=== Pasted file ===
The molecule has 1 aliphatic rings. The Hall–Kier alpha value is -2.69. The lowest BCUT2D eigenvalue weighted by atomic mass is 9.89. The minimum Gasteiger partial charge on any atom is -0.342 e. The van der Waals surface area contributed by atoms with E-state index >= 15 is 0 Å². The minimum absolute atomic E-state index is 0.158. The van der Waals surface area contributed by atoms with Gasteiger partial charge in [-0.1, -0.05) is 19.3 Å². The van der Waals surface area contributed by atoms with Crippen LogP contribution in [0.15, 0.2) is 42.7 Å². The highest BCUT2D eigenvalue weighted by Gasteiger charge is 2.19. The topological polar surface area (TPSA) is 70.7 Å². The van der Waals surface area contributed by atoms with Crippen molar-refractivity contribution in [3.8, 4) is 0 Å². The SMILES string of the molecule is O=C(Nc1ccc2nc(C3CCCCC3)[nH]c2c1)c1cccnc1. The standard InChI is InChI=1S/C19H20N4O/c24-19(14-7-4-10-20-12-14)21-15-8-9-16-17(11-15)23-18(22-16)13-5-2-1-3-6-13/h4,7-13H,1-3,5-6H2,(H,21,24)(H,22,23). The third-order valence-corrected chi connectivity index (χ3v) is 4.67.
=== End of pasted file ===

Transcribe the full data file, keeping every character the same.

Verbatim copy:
The molecule has 1 aliphatic rings. The Hall–Kier alpha value is -2.69. The lowest BCUT2D eigenvalue weighted by atomic mass is 9.89. The minimum Gasteiger partial charge on any atom is -0.342 e. The van der Waals surface area contributed by atoms with E-state index >= 15 is 0 Å². The minimum absolute atomic E-state index is 0.158. The van der Waals surface area contributed by atoms with Gasteiger partial charge in [-0.1, -0.05) is 19.3 Å². The van der Waals surface area contributed by atoms with Crippen LogP contribution in [0.15, 0.2) is 42.7 Å². The highest BCUT2D eigenvalue weighted by Gasteiger charge is 2.19. The topological polar surface area (TPSA) is 70.7 Å². The van der Waals surface area contributed by atoms with Crippen molar-refractivity contribution in [3.8, 4) is 0 Å². The SMILES string of the molecule is O=C(Nc1ccc2nc(C3CCCCC3)[nH]c2c1)c1cccnc1. The standard InChI is InChI=1S/C19H20N4O/c24-19(14-7-4-10-20-12-14)21-15-8-9-16-17(11-15)23-18(22-16)13-5-2-1-3-6-13/h4,7-13H,1-3,5-6H2,(H,21,24)(H,22,23). The third-order valence-corrected chi connectivity index (χ3v) is 4.67.